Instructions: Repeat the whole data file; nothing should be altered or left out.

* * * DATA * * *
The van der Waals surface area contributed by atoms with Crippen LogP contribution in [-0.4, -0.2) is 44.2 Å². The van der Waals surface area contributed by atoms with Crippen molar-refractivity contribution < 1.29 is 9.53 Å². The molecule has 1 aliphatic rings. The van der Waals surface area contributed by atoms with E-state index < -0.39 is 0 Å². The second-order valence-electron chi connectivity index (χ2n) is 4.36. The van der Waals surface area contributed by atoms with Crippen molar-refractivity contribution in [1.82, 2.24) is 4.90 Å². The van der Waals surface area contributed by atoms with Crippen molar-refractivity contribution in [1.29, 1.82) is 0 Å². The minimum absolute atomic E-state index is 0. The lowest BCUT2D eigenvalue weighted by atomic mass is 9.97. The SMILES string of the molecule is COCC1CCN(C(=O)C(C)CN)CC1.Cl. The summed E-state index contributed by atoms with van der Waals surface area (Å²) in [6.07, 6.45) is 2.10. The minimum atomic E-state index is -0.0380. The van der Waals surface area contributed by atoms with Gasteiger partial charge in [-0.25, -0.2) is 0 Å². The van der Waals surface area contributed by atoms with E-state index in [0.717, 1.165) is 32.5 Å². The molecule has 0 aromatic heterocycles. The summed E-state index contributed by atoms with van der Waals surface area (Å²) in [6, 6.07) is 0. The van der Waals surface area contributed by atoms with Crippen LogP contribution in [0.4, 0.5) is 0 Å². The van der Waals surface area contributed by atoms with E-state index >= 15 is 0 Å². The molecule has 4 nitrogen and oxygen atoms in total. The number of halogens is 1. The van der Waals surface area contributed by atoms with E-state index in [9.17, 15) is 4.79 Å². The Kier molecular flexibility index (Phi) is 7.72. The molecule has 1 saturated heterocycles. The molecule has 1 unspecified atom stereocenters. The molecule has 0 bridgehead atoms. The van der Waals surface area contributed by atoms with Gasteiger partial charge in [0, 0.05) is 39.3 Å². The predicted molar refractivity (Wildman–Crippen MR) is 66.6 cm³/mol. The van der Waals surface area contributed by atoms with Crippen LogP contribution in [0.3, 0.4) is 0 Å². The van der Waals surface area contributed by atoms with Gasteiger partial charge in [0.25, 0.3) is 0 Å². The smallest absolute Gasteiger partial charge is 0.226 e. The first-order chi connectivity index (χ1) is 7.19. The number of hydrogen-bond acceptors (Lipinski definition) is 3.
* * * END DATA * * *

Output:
The van der Waals surface area contributed by atoms with Crippen LogP contribution in [-0.4, -0.2) is 44.2 Å². The van der Waals surface area contributed by atoms with Crippen molar-refractivity contribution < 1.29 is 9.53 Å². The molecule has 1 aliphatic rings. The van der Waals surface area contributed by atoms with E-state index < -0.39 is 0 Å². The second-order valence-electron chi connectivity index (χ2n) is 4.36. The van der Waals surface area contributed by atoms with Crippen molar-refractivity contribution in [1.82, 2.24) is 4.90 Å². The van der Waals surface area contributed by atoms with Crippen molar-refractivity contribution in [1.29, 1.82) is 0 Å². The minimum absolute atomic E-state index is 0. The lowest BCUT2D eigenvalue weighted by atomic mass is 9.97. The SMILES string of the molecule is COCC1CCN(C(=O)C(C)CN)CC1.Cl. The summed E-state index contributed by atoms with van der Waals surface area (Å²) in [6.07, 6.45) is 2.10. The minimum atomic E-state index is -0.0380. The van der Waals surface area contributed by atoms with Gasteiger partial charge in [-0.25, -0.2) is 0 Å². The van der Waals surface area contributed by atoms with E-state index in [0.717, 1.165) is 32.5 Å². The molecule has 0 aromatic heterocycles. The summed E-state index contributed by atoms with van der Waals surface area (Å²) in [6, 6.07) is 0. The van der Waals surface area contributed by atoms with Crippen LogP contribution in [0.4, 0.5) is 0 Å². The van der Waals surface area contributed by atoms with E-state index >= 15 is 0 Å². The molecule has 4 nitrogen and oxygen atoms in total. The number of halogens is 1. The van der Waals surface area contributed by atoms with E-state index in [9.17, 15) is 4.79 Å². The Kier molecular flexibility index (Phi) is 7.72. The molecule has 1 saturated heterocycles. The molecule has 1 unspecified atom stereocenters. The molecule has 0 bridgehead atoms. The van der Waals surface area contributed by atoms with Gasteiger partial charge in [0, 0.05) is 39.3 Å². The predicted molar refractivity (Wildman–Crippen MR) is 66.6 cm³/mol. The van der Waals surface area contributed by atoms with Crippen LogP contribution in [0.3, 0.4) is 0 Å². The van der Waals surface area contributed by atoms with Gasteiger partial charge in [0.25, 0.3) is 0 Å². The smallest absolute Gasteiger partial charge is 0.226 e. The first-order chi connectivity index (χ1) is 7.19. The number of hydrogen-bond acceptors (Lipinski definition) is 3.